As to the likelihood of a severe core melt accident, in 1985 the NRC acknowledged that, over a 20-year period, the likelihood of a severe core melt accident to be basically 50/50 among the 100 nuclear power plants—there’s 104 now—in the United States. They’ve known all along here in this country that disaster could come, and there’s a good likelihood of it coming, and they’ve known the consequences.

JUAN GONZALEZ: You’re saying that the NRC itself estimated a 50/50 chance of a meltdown in our plants here within 20 years?

KARL GROSSMAN: Over a 20-year period. That was formal testimony provided to a watchdog committee in Congress chaired by Senator Edward Markey of Massachusetts, when he asked the question, “What does the NRC and its staff believe the likelihood to be of a severe core meltdown?” So, you know, when you hear these lines about, “Oh, the chances of a severe core meltdown, infinitesimal,” and if there is, like you’re hearing these reports out of Japan, an accident, “Oh, just some minor effects among the population”—not at all.

Extreme Unction: beyond Noxzema


Extreme Unction: skin cream for the terminally wrinkled

Extreme Unction: not just another pretty faith

Extreme Unction: for a smooth slide to Eternity

Extreme Unction: when you care enough to give the fairy test

“Over the Hill Hikers” just published

From a Jan. 27 2011 email to her friends from Connie Crooker (ShortLink to this article: )
“To Friends, Family and Hikers:

The book about Mom and the Over the Hill Hikers is now in print! The author, Shirley Elder Lyons, is a professional journalist with a snappy writing style. Mom conducted many of the hiker interviews that form the basis of the book. I had the pleasure of editing it. A book description and ordering information follow. I hope you are as thrilled as we are to see Mom’s truly remarkable achievement honored, and in her lifetime too.

Connie Crooker


And How They Grew… and Grew… and Grew

by Shirley Elder Lyons

Veteran political reporter, Shirley Elder Lyons, working with Elizabeth MacGregor Bates, has produced Over the Hill Hikers, a book that chronicles the ups and downs (literally) of a group of retirees in Sandwich, New Hampshire. They became a very cohesive bunch of happy hikers under Lib’s instinctive use of casual leadership. Lib was determined to make the hiking experience fun as well as satisfying. It worked. The hikers just hiked, every Tuesday, and built a unique community along the way.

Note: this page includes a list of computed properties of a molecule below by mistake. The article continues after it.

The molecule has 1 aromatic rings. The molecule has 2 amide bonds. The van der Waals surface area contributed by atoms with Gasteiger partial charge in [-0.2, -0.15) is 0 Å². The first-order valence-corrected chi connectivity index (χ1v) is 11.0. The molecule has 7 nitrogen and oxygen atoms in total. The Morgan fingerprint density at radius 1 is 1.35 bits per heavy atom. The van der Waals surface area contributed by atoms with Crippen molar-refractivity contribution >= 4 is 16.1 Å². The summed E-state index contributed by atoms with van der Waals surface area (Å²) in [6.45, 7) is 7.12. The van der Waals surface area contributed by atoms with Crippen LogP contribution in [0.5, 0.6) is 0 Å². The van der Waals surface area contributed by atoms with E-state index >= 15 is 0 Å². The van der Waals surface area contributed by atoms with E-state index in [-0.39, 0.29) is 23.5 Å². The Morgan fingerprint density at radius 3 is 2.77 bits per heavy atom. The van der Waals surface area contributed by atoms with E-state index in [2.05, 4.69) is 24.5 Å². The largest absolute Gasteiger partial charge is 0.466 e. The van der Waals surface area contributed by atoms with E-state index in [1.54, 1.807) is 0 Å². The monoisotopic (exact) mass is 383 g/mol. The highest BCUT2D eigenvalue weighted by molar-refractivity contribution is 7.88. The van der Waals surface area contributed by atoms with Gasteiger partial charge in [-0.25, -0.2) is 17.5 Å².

Lyons is the writer, Bates the doer. Lib, as she is known far and wide, has hiked all around New Hampshire‘s mountains for 80 years or so. Shirley Elder Lyons has covered Congress for the Washington Star and New Hampshire politics for the Boston Globe. She also has co-written two books; a profile of House Speaker Thomas P. “Tip” O’Neill, and a case study on Capitol Hill lobbying, and edited a book on Sandwich (N.H.) history. And now: the Over the Hill Hikers a truly amazing group.

Available from Enfield books at

Available from Amazon at

Brownies for fatties and people concerned about blood sugar levels.


This works, I tried it: for a typical 8×8″ pan of brownies, replace the eggs and oil with one pound of liquified (in blender) cooked black beans. Also add about 1/4 cup of water, since you won’t have the moisture from the oil and egg. If you’re concerned about sugar, replace with stevia, or maybe agave syrup, which has a lower glycemic index (I have not researched by how much).
I’ve also found that putting a layer of thin sliced newton-type apples on the bottom of the pan is a good thing. Spray the pan with something low caloric. Remember to have oven at full heat before putting brownies in.